Company contests offer new ways to generate ideas, make money
Calling all creative and technical minds: Uncle Sam wants to tap your brain. So do businesses and non-profits.
And if your ideas are strong enough, you may be paid handsomely, or a business may offer you an internship or a job.
In the past couple of years, the federal government started using competitions open to the public to garner ideas and solutions to problems.
But, contests have been around for decades as a way of spurring innovation and discovery, says Michael Timmons, director of marketing and client services for Skild.com, which helps organizations manage competitions. “Some explorers came [to North America] because of a prize,” he says.
Now, however, the Internet makes running competitions – and disseminating information about challenges to a wide audience – easier. A challenge sponsored by auto maker Nissan, for instance, had entrants register through Facebook, so news of the contest spread to the entrant’s connections, says Timmons.
Still, the competition world is unknown to many.
Here, a primer on finding if a contest could benefit you or someone you know, and how some of them work:
Contests For Students
A few years ago, Keaton Swett and two friends – all recent college graduates – decided to launch the site, Mindsumo.com. The inspiration for the site, explains Swett, came from a college class where companies came in during the semester, posing “real world” problems for the students to work on.
The Mindsumo site posts competitions from businesses that involve business and marketing skills, or science and engineering talents. Recently, for instance, a diaper manufacturer solicited ideas on how mothers could know it’s time for a diaper change, offering $160 to three top winners and $40 to three honors winner.
Colleges publicize the Mindsumo site to their students, says Swett. Initially, about 50 “top-tier” schools, like those in the Ivy League, participated, but now many more schools are getting involved. “It’s a chance for smart students anywhere to get noticed,” says Swett. Although the monetary prizes are modest, the “vast majority of firms that post these positions are looking to fill open positions or internships,” says Swett.
Similarly, companies use Skild to offer students – usually those in MBA programs– an opportunity to compete for solutions to business problems. “Students sign up without knowing [the competition details]” says Timmons. “So far, we’ve done 160 competitions, with 30 of them this year.”
Not all the competitions Skild helps host are limited to students, says Timmons. For instance, the recent Nissan Innovation Garage competition garnered more than 16,000 submissions.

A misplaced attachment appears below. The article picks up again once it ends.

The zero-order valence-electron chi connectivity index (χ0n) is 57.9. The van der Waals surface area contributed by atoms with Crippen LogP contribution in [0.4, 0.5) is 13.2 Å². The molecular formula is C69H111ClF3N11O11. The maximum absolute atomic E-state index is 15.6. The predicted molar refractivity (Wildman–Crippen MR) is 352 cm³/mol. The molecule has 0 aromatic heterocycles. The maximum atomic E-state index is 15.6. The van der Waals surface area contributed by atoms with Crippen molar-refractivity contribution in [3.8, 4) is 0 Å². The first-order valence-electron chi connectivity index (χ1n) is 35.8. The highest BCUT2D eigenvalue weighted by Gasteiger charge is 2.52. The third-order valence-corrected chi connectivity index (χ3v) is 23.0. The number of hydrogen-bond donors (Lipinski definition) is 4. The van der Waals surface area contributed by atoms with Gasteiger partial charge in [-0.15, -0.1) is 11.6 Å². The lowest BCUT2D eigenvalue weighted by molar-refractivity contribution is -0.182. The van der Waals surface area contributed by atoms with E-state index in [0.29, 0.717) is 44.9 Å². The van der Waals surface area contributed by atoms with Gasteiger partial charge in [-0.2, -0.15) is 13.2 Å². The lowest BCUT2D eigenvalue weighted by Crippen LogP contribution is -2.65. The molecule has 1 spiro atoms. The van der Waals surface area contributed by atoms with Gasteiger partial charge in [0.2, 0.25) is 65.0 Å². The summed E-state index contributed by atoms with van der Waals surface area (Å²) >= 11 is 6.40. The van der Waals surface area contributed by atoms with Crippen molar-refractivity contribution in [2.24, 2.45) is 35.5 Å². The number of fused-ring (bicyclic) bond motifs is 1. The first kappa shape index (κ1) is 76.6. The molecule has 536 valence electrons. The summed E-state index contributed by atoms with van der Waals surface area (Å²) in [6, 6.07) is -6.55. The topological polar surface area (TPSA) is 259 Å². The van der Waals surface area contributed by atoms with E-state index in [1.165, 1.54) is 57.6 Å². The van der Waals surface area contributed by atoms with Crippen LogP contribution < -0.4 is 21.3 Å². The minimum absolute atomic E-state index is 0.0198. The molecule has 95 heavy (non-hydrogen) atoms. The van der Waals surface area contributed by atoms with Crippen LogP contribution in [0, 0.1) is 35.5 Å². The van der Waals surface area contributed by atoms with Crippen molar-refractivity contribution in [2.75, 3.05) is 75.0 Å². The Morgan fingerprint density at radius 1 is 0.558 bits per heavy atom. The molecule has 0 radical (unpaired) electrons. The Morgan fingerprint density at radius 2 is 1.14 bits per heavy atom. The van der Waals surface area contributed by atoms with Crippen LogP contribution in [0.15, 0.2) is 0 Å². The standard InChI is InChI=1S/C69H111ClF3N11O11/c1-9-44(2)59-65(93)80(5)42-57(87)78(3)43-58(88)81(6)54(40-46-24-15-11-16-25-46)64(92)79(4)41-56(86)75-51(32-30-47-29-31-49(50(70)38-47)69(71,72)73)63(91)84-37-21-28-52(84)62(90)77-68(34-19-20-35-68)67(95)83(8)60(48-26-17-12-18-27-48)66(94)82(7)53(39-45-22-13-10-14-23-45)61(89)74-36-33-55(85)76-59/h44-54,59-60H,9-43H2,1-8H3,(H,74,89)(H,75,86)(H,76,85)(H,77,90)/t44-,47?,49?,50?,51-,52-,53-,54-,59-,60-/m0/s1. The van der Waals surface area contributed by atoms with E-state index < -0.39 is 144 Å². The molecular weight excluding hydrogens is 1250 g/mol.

Fixing Big Issues
On September 7, 2010, the site Challenge.gov launched to solicit ideas for projects and problems that federal agencies face.
Recently, the United States Department of Health and Human Services offered $7,500 to first place winners who came up with the best ideas for helping women learn about the benefits available to them and their families through the Affordable Care Act. And, the United States Department of State offered $10,000 in prizes for ideas on how technology could support future arms control inspections.
A spokesperson for the United States General Services Administration reports that in the early days after the site’s launch, challenges averaged about 30 to 40 entrants, but now the average is about 100 entrants per challenge. Competitions are also open to small businesses.
Foundations and Philanthropies
In a 2009 report from McKinsey & Company, the consulting firm urged philanthropies to “consider the opportunity to use prizes to help achieve their mission, and to accept the challenge of fully exploiting this powerful tool.”
Contests are indeed a good source of tapping new ideas, notes Mayur Patel of the John S. and James L. Knight Foundation, which has run about a dozen contests since 2007.
But it’s only a small minority of philanthropies who use contests, according to a Knight Foundation report.
To spread the word about a contest, the Knight Foundation uses paid advertisements in the media, as well as through blogs and its own website, explains Lynch.
Indeed, finding contests, whether sponsored by a non-profit or other organization, may take some digging, just as winning involves some serious reflection to find an outstanding solution.
© CTW Features